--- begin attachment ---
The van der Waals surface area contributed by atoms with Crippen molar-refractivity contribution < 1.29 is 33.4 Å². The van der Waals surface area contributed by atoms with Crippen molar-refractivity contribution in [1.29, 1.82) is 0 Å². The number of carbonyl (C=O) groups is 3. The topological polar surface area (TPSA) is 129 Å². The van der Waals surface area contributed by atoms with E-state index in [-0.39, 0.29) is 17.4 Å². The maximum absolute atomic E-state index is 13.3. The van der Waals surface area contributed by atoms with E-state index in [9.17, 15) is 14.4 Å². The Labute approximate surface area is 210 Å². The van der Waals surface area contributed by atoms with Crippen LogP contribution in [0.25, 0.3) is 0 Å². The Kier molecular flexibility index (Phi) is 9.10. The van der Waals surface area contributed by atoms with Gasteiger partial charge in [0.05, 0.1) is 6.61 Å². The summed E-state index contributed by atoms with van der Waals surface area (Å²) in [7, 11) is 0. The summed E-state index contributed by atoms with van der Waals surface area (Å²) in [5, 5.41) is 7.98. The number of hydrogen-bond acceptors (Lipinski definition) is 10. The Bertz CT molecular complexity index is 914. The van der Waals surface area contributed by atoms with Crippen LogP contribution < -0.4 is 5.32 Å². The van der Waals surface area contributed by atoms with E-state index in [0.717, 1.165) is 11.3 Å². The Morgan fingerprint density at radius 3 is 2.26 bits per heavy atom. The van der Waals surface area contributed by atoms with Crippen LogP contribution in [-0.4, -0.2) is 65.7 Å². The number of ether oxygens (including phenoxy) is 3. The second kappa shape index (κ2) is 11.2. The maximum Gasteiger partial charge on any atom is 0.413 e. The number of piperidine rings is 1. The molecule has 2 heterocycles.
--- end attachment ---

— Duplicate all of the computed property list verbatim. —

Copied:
The van der Waals surface area contributed by atoms with Crippen molar-refractivity contribution < 1.29 is 33.4 Å². The van der Waals surface area contributed by atoms with Crippen molar-refractivity contribution in [1.29, 1.82) is 0 Å². The number of carbonyl (C=O) groups is 3. The topological polar surface area (TPSA) is 129 Å². The van der Waals surface area contributed by atoms with E-state index in [-0.39, 0.29) is 17.4 Å². The maximum absolute atomic E-state index is 13.3. The van der Waals surface area contributed by atoms with E-state index in [9.17, 15) is 14.4 Å². The Labute approximate surface area is 210 Å². The van der Waals surface area contributed by atoms with Crippen LogP contribution in [0.25, 0.3) is 0 Å². The Kier molecular flexibility index (Phi) is 9.10. The van der Waals surface area contributed by atoms with Gasteiger partial charge in [0.05, 0.1) is 6.61 Å². The summed E-state index contributed by atoms with van der Waals surface area (Å²) in [7, 11) is 0. The summed E-state index contributed by atoms with van der Waals surface area (Å²) in [5, 5.41) is 7.98. The number of hydrogen-bond acceptors (Lipinski definition) is 10. The Bertz CT molecular complexity index is 914. The van der Waals surface area contributed by atoms with Crippen LogP contribution < -0.4 is 5.32 Å². The van der Waals surface area contributed by atoms with E-state index in [0.717, 1.165) is 11.3 Å². The Morgan fingerprint density at radius 3 is 2.26 bits per heavy atom. The van der Waals surface area contributed by atoms with Crippen LogP contribution in [-0.4, -0.2) is 65.7 Å². The number of ether oxygens (including phenoxy) is 3. The second kappa shape index (κ2) is 11.2. The maximum Gasteiger partial charge on any atom is 0.413 e. The number of piperidine rings is 1. The molecule has 2 heterocycles.